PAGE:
30 Powerful Pictures That Defined American History

A look back at the iconic images of Life magazine, presented by Getty Images.

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This year marks the 80th anniversary of Life magazine's inaugural issue in 1936. Over the course of its 36 years in print as a weekly publication, Life captured the sights and stories the helped defined the 20th century. Their images are seared into America's collective memory and chronicled our nation's progress and struggles during an era of rapid change.

To celebrate Life's accomplishments in photography and storytelling, BuzzFeed and Getty Images have brought together some of the most powerful pictures to have graced the pages of America's most beloved magazine.

Alfred Eisenstaedt / Getty Images

A jubilant American sailor grabs and kisses a white-uniformed nurse while thousands jam Times Square to celebrate the long awaited-victory over Japan in 1945.

Ed Clark / Getty Images

Navy CPO Graham Jackson cries as he plays "Goin' Home" on the accordion while President Franklin D. Roosevelt's body is carried from the Warm Springs Foundation where he died in 1945.

George Rodger / Getty Images

A young boy walks on a dirt road lined with the corpses of hundreds of prisoners who died at the Bergen-Belsen extermination camp, near the towns of Bergen and Celle, Germany on April 20, 1945.

Gordon Parks / Getty Images

Black cleaning woman Ella Watson stands with broom and mop in front of an American flag, reinterpreting Grant Wood's "American Gothic" painting in 1942.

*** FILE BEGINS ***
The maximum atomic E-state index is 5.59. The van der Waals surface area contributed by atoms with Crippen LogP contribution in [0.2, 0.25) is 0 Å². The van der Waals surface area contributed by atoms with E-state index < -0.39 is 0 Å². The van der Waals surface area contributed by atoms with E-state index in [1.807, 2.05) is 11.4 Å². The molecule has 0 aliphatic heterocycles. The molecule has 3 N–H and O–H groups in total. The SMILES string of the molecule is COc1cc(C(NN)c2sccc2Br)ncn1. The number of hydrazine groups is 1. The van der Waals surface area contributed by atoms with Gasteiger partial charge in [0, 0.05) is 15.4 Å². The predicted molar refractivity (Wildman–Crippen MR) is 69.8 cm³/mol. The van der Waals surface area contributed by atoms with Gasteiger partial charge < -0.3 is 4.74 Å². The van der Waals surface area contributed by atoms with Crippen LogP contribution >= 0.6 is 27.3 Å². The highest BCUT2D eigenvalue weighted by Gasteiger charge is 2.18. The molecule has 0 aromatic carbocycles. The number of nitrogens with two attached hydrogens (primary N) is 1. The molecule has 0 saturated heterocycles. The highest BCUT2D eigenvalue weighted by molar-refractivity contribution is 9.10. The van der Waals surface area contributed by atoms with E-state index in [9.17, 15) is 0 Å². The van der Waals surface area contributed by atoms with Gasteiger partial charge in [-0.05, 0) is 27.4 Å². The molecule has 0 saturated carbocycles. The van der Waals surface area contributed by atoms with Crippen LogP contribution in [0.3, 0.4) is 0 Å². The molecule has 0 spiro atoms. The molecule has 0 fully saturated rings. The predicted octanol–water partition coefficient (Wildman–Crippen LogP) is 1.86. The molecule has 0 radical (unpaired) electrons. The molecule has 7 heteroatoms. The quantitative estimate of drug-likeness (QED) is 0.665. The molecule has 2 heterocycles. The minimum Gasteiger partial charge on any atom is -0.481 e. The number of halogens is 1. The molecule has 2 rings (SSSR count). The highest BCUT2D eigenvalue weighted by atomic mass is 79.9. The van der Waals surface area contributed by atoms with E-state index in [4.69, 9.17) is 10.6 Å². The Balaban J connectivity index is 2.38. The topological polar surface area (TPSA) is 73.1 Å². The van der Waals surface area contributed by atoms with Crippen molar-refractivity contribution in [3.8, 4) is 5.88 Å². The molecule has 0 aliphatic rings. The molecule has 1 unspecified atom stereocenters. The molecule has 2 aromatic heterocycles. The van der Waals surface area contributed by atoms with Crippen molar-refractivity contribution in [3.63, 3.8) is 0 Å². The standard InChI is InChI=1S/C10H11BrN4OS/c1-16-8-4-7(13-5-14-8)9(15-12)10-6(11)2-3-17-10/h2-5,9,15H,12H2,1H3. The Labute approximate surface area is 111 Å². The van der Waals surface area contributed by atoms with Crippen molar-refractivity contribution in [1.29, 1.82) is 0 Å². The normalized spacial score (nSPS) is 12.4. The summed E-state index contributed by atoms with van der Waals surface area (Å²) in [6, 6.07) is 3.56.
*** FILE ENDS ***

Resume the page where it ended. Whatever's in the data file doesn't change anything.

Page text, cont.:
Larry Burrows / Getty Images

Wounded Jeremiah Purdie is led past stricken comrades during the fierce firefight for control of Hill 484 just south of the DMZ during the Vietnam War in 1966.

Larry Burrows / Getty Images

A grieving widow cries over the plastic bag containing the remains of her husband found in a mass grave of civilians killed by the Viet Cong during the Tet Offensive, February 1968.

Time Life Pictures / Getty Images

Kent State University student Joe Cullum and others kneel beside wounded student John Cleary after members of the National Guard opened fire on protesters on May 4, 1970.

Paul Schutzer / Getty Images

Freedom Riders Julia Aaron and David Dennis along with 25 others are escorted by two Mississippi National Guardsmen from Montgomery, Alabama, to Jackson, Mississippi, in 1961.

W. Eugene Smith / Getty Images

Country Dr. Ernest Ceriani takes a break in the hospital kitchen at 2 a.m. after performing a cesarean section where the baby and the mother died due to complications in 1948.

Ralph Morse / Getty Images

The wives of NASA's Project Mercury astronauts in 1959 (from top right to bottom left): Jo Schirra, Louise Shepard, Annie Glenn, Rene Carpenter, Marjorie Slayton, Trudy Cooper, and Betty Grissom.

J. R. Eyerman / Getty Images

An audience sports 3D glasses during the opening-night screening of Bwana Devil, the first full-length color 3D motion picture, at Paramount Theater in 1952.

Leonard Mccombe / Getty Images

American actress Kim Novak sits down and removes her coat while a line of seated men in the dining car of the New York–bound 20th Century Limited train watch her every move, April 1956.

See more from the Time & Life Pictures collection at Getty Images.